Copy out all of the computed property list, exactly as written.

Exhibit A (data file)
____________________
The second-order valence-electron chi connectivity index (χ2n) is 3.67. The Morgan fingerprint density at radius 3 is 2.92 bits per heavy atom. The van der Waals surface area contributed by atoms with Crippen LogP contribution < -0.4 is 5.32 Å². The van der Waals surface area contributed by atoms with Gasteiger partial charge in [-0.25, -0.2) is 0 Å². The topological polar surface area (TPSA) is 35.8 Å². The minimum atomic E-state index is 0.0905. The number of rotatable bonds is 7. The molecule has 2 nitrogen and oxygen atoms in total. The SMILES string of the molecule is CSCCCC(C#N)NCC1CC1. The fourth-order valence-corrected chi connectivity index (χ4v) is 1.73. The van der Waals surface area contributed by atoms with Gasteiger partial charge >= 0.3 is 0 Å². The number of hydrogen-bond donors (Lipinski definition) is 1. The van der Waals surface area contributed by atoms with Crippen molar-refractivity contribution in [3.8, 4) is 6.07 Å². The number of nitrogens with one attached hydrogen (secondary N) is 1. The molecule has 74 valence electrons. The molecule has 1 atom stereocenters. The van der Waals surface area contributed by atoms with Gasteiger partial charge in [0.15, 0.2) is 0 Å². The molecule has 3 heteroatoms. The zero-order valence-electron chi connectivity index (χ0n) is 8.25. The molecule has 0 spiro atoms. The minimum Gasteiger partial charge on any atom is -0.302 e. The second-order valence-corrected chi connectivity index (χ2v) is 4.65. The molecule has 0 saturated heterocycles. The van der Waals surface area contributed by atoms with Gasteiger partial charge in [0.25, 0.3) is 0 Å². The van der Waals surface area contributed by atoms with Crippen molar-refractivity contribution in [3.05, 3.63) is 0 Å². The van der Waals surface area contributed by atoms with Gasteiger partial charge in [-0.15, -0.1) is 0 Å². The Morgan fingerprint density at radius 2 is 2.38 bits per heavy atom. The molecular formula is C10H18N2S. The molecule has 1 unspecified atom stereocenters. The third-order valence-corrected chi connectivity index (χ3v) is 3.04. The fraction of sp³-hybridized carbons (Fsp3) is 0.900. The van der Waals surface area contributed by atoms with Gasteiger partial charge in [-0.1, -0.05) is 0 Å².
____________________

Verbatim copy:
The second-order valence-electron chi connectivity index (χ2n) is 3.67. The Morgan fingerprint density at radius 3 is 2.92 bits per heavy atom. The van der Waals surface area contributed by atoms with Crippen LogP contribution < -0.4 is 5.32 Å². The van der Waals surface area contributed by atoms with Gasteiger partial charge in [-0.25, -0.2) is 0 Å². The topological polar surface area (TPSA) is 35.8 Å². The minimum atomic E-state index is 0.0905. The number of rotatable bonds is 7. The molecule has 2 nitrogen and oxygen atoms in total. The SMILES string of the molecule is CSCCCC(C#N)NCC1CC1. The fourth-order valence-corrected chi connectivity index (χ4v) is 1.73. The van der Waals surface area contributed by atoms with Gasteiger partial charge >= 0.3 is 0 Å². The number of hydrogen-bond donors (Lipinski definition) is 1. The van der Waals surface area contributed by atoms with Crippen molar-refractivity contribution in [3.8, 4) is 6.07 Å². The number of nitrogens with one attached hydrogen (secondary N) is 1. The molecule has 74 valence electrons. The molecule has 1 atom stereocenters. The van der Waals surface area contributed by atoms with Gasteiger partial charge in [0.15, 0.2) is 0 Å². The molecule has 3 heteroatoms. The zero-order valence-electron chi connectivity index (χ0n) is 8.25. The molecule has 0 spiro atoms. The minimum Gasteiger partial charge on any atom is -0.302 e. The second-order valence-corrected chi connectivity index (χ2v) is 4.65. The molecule has 0 saturated heterocycles. The van der Waals surface area contributed by atoms with Gasteiger partial charge in [0.25, 0.3) is 0 Å². The van der Waals surface area contributed by atoms with Crippen molar-refractivity contribution in [3.05, 3.63) is 0 Å². The van der Waals surface area contributed by atoms with Gasteiger partial charge in [-0.15, -0.1) is 0 Å². The Morgan fingerprint density at radius 2 is 2.38 bits per heavy atom. The molecular formula is C10H18N2S. The molecule has 1 unspecified atom stereocenters. The third-order valence-corrected chi connectivity index (χ3v) is 3.04. The fraction of sp³-hybridized carbons (Fsp3) is 0.900. The van der Waals surface area contributed by atoms with Gasteiger partial charge in [-0.1, -0.05) is 0 Å².